“But that’s something they can explore at a later date. For now, it’s simply about finding a way for testing to be rolled out across the top flight in order to work towards the proposed start date of August 1.

“So there’s not a lot of time for each club to decide how it plans to proceed. Training might be scheduled to return next week but it just can;t happen unless a rigorous, extensive testing process has been established and put in place.”

 

https://www.dailyrecord.co.uk/sport/football/football-news/3-options-spfl-clubs-covid-22140602
 

according to this only Celtic and county have their own corona virus testing machines.

I know this has been mentioned elsewhere but without them testing could cost up to £5k a week. 

Could this be something that trust and TrustInKillie could prioritise as the next target? Do a fund raising drive? 

Reading the article, option 3 sounds the feasible one.

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If the donation from James Anderson goes through then we are to gain just under £50k? We could buy one with that 

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Just now, trenwick said:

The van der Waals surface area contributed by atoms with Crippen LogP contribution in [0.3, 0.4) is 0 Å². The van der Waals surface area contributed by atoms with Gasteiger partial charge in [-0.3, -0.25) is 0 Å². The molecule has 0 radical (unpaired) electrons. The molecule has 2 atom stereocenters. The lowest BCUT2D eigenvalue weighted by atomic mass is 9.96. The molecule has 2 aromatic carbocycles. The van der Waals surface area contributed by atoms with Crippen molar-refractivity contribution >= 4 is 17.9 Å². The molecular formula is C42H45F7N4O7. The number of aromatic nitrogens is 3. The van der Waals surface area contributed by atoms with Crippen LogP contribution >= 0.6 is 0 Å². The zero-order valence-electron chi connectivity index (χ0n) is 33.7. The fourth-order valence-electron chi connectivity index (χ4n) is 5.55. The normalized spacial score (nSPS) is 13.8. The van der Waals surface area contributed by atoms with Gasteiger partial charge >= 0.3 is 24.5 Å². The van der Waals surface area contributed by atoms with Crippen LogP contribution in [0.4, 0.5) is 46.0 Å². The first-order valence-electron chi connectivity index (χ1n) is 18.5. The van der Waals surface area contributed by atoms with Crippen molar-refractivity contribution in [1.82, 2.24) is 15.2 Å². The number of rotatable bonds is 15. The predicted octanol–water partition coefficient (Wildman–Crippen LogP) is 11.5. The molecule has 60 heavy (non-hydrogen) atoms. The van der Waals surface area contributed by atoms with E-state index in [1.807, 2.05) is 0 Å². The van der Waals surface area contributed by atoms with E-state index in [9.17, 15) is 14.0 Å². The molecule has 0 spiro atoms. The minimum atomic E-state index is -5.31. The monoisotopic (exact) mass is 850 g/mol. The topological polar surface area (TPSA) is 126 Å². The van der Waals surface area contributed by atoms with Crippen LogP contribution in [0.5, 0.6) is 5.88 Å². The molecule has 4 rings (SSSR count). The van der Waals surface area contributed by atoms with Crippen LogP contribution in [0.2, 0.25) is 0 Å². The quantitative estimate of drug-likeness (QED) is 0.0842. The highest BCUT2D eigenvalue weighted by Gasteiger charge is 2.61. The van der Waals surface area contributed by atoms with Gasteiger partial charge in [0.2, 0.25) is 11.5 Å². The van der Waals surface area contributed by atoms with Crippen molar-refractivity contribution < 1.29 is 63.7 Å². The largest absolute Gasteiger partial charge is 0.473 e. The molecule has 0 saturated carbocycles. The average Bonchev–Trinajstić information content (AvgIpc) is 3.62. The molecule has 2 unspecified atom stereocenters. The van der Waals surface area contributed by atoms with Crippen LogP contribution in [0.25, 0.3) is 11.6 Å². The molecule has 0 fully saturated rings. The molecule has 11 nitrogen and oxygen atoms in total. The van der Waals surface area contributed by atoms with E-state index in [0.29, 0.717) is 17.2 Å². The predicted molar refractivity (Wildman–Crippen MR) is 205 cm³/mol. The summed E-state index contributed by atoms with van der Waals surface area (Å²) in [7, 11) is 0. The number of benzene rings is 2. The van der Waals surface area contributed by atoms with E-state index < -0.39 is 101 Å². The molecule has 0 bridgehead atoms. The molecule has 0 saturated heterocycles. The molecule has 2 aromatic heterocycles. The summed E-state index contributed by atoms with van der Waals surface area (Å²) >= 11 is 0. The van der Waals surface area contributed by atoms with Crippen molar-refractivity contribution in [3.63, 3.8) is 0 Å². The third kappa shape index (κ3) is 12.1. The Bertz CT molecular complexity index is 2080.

did Hamilton not have some sort of thing, i'm sure i seen it on News

Was it the Disinfectant Tunnel that the players walked through to get onto the pitch.

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Could we not buy one jointly and share it with Ayr or St mirrren or another club or sporting group 

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17 minutes ago, killie billies pal said:

£25k , just get one bought, I remember when we were going to spunk millions towards a centre of excellence 

We still are planning to do that. 

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1 hour ago, stewarty66 said:

Reading the article, option 3 sounds the feasible one.

It does for us. We are relatively close geographically to St Mirren. Hamilton, Motherwell, Rangers and Celtic. 

Option 3 however doesn't seem fair on Ross County who will end up having more cost than other clubs being so remote. Aberdeen, St Johnstone and Dundee United could theoretically do something centrally. As could Hibs and Livi.

Not sure what the machine's capacity would be but theoretically all of those clubs should be looking to engage with Celtic on purchasing a share of their machine or for using it at a reduced rate than option 1 or 2. 

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1 hour ago, PrestersKtid said:

 

Could this be something that trust and TrustInKillie could prioritise as the next target? Do a fund raising drive? 

I suggested that on Twitter but got told the money from the Trust went to the club and they decide what to do with it. 

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1 hour ago, Wrangodog said:

I suggested that on Twitter but got told the money from the Trust went to the club and they decide what to do with it. 

Hmm, could this possibly be a significant moneymaker for The Trust? Buy a test machine and rent it out to a range of clubs, including Kilmarnock who would get the money back through TiK . This machine will be paid for inside months.